Annabelle was slowly acclimatizing to the burdens of rulership, playing the noble factions off against one another while making certain her own strength was paramount in their minds. It was amusing to see a feudal system play out in a cultivation based society, Arcane discovered. As always, land was owned by the crown and lent to the nobles, but in addition people, military power, and cultivation resources were also controlled from the top. That sort of made sense; cultivation changed the strategic equations so that concentrating resources to double the strength of the strongest was often more effective in boosting the national power than investing the same amount into strengthening numerous weaker entities.
Thus, while the nobles did each lead sects of their own, they were not set up as independent entities but as feeders for the royal sect which took all those who reached a certain level and trained them to a higher level. Military power was exchanged for potential military power, the royals the only ones capable of actualizing the potential of the strongest in the nation and thus holding a monopoly on true power. Except for the nobles, who were apparently tied to their families, upwards of 90% of all cultivators in the kingdom above sixth tier and all of those above seventh were beholden directly to the royal family.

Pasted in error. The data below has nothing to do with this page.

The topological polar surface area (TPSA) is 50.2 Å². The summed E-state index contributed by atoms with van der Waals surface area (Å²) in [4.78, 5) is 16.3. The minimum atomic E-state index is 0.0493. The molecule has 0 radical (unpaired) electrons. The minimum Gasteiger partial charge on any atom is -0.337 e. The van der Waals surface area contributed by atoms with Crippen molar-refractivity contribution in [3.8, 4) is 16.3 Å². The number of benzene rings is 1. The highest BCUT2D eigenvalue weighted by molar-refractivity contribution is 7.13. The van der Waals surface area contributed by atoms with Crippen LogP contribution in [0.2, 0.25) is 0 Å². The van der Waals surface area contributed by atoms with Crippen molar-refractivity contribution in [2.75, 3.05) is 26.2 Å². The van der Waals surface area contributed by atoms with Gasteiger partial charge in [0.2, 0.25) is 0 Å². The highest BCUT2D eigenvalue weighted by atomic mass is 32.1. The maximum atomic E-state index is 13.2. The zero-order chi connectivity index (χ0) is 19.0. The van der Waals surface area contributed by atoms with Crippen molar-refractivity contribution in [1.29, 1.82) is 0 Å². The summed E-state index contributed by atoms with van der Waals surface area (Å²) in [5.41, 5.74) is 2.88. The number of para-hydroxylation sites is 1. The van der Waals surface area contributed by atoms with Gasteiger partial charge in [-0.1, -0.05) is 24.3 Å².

Supply lines were important as always in a strategic sense. The king’s reckless waste of resources in search of his daughter had left a lot of these uprooted, and Annabelle had her work cut out for her in restoring them. Food and cultivation resources were the primary necessities, provided mostly by taxes from the nobles who were tasked with managing hunting and resource preservation in their territories. This was the largest source of complaints, too; the nobles were reluctant to divert resources they had successfully invested into their own lands to the royal military forces, even if they needed its defense.